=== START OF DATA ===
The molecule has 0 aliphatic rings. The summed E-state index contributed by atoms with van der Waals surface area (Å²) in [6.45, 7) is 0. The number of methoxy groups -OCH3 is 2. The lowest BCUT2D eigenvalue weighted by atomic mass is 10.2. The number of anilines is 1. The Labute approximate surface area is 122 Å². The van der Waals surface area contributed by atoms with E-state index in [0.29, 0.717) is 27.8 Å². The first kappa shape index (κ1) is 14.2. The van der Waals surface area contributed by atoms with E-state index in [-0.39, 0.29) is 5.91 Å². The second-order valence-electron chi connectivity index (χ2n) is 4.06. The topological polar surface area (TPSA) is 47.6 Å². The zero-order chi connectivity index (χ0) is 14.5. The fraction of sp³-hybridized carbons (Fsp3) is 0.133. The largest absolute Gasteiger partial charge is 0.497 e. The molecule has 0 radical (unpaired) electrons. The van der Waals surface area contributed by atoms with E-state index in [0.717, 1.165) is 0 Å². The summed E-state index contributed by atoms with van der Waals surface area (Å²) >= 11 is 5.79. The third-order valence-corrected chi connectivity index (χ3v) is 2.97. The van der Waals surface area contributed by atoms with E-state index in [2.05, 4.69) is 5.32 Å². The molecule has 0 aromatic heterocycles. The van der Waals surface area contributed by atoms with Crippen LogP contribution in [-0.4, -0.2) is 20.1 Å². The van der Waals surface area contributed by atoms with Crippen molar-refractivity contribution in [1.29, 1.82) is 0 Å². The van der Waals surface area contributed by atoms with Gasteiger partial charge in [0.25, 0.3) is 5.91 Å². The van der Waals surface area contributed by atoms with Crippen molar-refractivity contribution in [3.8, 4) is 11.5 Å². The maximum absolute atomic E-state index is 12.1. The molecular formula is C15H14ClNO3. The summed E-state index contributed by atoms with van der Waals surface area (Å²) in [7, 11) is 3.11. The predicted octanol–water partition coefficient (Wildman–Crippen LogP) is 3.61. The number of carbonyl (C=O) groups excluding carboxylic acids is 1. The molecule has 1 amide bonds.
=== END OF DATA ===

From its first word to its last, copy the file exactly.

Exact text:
The molecule has 0 aliphatic rings. The summed E-state index contributed by atoms with van der Waals surface area (Å²) in [6.45, 7) is 0. The number of methoxy groups -OCH3 is 2. The lowest BCUT2D eigenvalue weighted by atomic mass is 10.2. The number of anilines is 1. The Labute approximate surface area is 122 Å². The van der Waals surface area contributed by atoms with E-state index in [0.29, 0.717) is 27.8 Å². The first kappa shape index (κ1) is 14.2. The van der Waals surface area contributed by atoms with E-state index in [-0.39, 0.29) is 5.91 Å². The second-order valence-electron chi connectivity index (χ2n) is 4.06. The topological polar surface area (TPSA) is 47.6 Å². The zero-order chi connectivity index (χ0) is 14.5. The fraction of sp³-hybridized carbons (Fsp3) is 0.133. The largest absolute Gasteiger partial charge is 0.497 e. The molecule has 0 radical (unpaired) electrons. The van der Waals surface area contributed by atoms with E-state index in [0.717, 1.165) is 0 Å². The summed E-state index contributed by atoms with van der Waals surface area (Å²) >= 11 is 5.79. The third-order valence-corrected chi connectivity index (χ3v) is 2.97. The van der Waals surface area contributed by atoms with E-state index in [2.05, 4.69) is 5.32 Å². The molecule has 0 aromatic heterocycles. The van der Waals surface area contributed by atoms with Crippen LogP contribution in [-0.4, -0.2) is 20.1 Å². The van der Waals surface area contributed by atoms with Crippen molar-refractivity contribution in [1.29, 1.82) is 0 Å². The van der Waals surface area contributed by atoms with Gasteiger partial charge in [0.25, 0.3) is 5.91 Å². The van der Waals surface area contributed by atoms with Crippen molar-refractivity contribution in [3.8, 4) is 11.5 Å². The maximum absolute atomic E-state index is 12.1. The molecular formula is C15H14ClNO3. The summed E-state index contributed by atoms with van der Waals surface area (Å²) in [7, 11) is 3.11. The predicted octanol–water partition coefficient (Wildman–Crippen LogP) is 3.61. The number of carbonyl (C=O) groups excluding carboxylic acids is 1. The molecule has 1 amide bonds.